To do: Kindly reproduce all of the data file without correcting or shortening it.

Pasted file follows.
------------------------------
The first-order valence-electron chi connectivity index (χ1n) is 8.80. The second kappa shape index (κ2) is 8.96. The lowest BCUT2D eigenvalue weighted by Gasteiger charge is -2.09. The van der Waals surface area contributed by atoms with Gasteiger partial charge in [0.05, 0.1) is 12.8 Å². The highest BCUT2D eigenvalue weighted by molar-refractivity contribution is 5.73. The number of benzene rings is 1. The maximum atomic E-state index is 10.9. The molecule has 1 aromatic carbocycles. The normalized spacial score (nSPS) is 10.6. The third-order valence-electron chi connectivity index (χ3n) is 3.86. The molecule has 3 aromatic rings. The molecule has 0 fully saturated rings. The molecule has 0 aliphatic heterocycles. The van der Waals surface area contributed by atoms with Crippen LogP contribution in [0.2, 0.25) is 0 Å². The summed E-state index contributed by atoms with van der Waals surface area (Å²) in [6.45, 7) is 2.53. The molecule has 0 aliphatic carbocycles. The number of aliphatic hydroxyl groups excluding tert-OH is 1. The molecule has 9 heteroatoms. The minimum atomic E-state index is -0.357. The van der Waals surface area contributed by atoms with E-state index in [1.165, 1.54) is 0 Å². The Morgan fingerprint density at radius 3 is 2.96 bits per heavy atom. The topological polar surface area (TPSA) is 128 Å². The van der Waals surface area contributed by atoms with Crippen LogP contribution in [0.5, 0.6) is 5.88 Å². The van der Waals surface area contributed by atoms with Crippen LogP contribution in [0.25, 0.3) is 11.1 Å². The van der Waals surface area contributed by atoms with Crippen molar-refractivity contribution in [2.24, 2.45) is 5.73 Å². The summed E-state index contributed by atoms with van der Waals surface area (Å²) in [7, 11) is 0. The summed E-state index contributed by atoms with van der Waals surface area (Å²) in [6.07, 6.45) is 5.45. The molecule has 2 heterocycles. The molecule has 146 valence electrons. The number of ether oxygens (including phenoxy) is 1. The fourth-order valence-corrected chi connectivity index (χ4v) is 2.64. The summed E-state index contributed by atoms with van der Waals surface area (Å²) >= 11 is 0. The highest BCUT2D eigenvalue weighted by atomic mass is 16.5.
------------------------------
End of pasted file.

The first-order valence-electron chi connectivity index (χ1n) is 8.80. The second kappa shape index (κ2) is 8.96. The lowest BCUT2D eigenvalue weighted by Gasteiger charge is -2.09. The van der Waals surface area contributed by atoms with Gasteiger partial charge in [0.05, 0.1) is 12.8 Å². The highest BCUT2D eigenvalue weighted by molar-refractivity contribution is 5.73. The number of benzene rings is 1. The maximum atomic E-state index is 10.9. The molecule has 1 aromatic carbocycles. The normalized spacial score (nSPS) is 10.6. The third-order valence-electron chi connectivity index (χ3n) is 3.86. The molecule has 3 aromatic rings. The molecule has 0 fully saturated rings. The molecule has 0 aliphatic heterocycles. The van der Waals surface area contributed by atoms with Crippen LogP contribution in [0.2, 0.25) is 0 Å². The summed E-state index contributed by atoms with van der Waals surface area (Å²) in [6.45, 7) is 2.53. The molecule has 0 aliphatic carbocycles. The number of aliphatic hydroxyl groups excluding tert-OH is 1. The molecule has 9 heteroatoms. The minimum atomic E-state index is -0.357. The van der Waals surface area contributed by atoms with E-state index in [1.165, 1.54) is 0 Å². The Morgan fingerprint density at radius 3 is 2.96 bits per heavy atom. The topological polar surface area (TPSA) is 128 Å². The van der Waals surface area contributed by atoms with Crippen LogP contribution in [0.5, 0.6) is 5.88 Å². The van der Waals surface area contributed by atoms with Crippen LogP contribution in [0.25, 0.3) is 11.1 Å². The van der Waals surface area contributed by atoms with Crippen molar-refractivity contribution in [2.24, 2.45) is 5.73 Å². The summed E-state index contributed by atoms with van der Waals surface area (Å²) in [7, 11) is 0. The summed E-state index contributed by atoms with van der Waals surface area (Å²) in [6.07, 6.45) is 5.45. The molecule has 2 heterocycles. The molecule has 146 valence electrons. The number of ether oxygens (including phenoxy) is 1. The fourth-order valence-corrected chi connectivity index (χ4v) is 2.64. The summed E-state index contributed by atoms with van der Waals surface area (Å²) >= 11 is 0. The highest BCUT2D eigenvalue weighted by atomic mass is 16.5.